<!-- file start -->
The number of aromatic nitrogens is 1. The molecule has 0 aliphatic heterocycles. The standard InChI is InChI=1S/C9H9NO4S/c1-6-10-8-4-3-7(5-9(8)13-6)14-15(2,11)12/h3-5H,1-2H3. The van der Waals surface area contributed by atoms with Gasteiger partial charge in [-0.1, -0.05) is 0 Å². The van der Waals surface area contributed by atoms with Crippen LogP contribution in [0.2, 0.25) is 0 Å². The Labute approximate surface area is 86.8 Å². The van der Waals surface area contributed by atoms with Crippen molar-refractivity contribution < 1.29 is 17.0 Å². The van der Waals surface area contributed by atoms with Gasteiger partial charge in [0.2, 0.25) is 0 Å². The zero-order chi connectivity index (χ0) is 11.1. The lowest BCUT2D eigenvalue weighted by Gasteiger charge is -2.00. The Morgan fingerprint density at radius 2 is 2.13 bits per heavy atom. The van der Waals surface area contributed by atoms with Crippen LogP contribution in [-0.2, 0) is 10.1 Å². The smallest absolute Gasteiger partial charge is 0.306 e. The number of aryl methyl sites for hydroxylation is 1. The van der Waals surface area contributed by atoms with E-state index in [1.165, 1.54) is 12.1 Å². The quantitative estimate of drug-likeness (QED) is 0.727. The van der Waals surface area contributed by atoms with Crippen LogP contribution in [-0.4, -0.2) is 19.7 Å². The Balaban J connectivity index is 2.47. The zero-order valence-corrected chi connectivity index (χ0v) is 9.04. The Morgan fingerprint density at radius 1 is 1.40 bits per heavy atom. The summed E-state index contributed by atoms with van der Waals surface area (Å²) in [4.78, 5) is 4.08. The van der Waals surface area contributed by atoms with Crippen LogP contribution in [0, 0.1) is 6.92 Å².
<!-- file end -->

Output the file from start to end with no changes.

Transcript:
The number of aromatic nitrogens is 1. The molecule has 0 aliphatic heterocycles. The standard InChI is InChI=1S/C9H9NO4S/c1-6-10-8-4-3-7(5-9(8)13-6)14-15(2,11)12/h3-5H,1-2H3. The van der Waals surface area contributed by atoms with Gasteiger partial charge in [-0.1, -0.05) is 0 Å². The van der Waals surface area contributed by atoms with Crippen LogP contribution in [0.2, 0.25) is 0 Å². The Labute approximate surface area is 86.8 Å². The van der Waals surface area contributed by atoms with Crippen molar-refractivity contribution < 1.29 is 17.0 Å². The van der Waals surface area contributed by atoms with Gasteiger partial charge in [0.2, 0.25) is 0 Å². The zero-order chi connectivity index (χ0) is 11.1. The lowest BCUT2D eigenvalue weighted by Gasteiger charge is -2.00. The Morgan fingerprint density at radius 2 is 2.13 bits per heavy atom. The van der Waals surface area contributed by atoms with Crippen LogP contribution in [-0.2, 0) is 10.1 Å². The smallest absolute Gasteiger partial charge is 0.306 e. The number of aryl methyl sites for hydroxylation is 1. The van der Waals surface area contributed by atoms with E-state index in [1.165, 1.54) is 12.1 Å². The quantitative estimate of drug-likeness (QED) is 0.727. The van der Waals surface area contributed by atoms with Crippen LogP contribution in [-0.4, -0.2) is 19.7 Å². The Balaban J connectivity index is 2.47. The zero-order valence-corrected chi connectivity index (χ0v) is 9.04. The Morgan fingerprint density at radius 1 is 1.40 bits per heavy atom. The summed E-state index contributed by atoms with van der Waals surface area (Å²) in [4.78, 5) is 4.08. The van der Waals surface area contributed by atoms with Crippen LogP contribution in [0, 0.1) is 6.92 Å².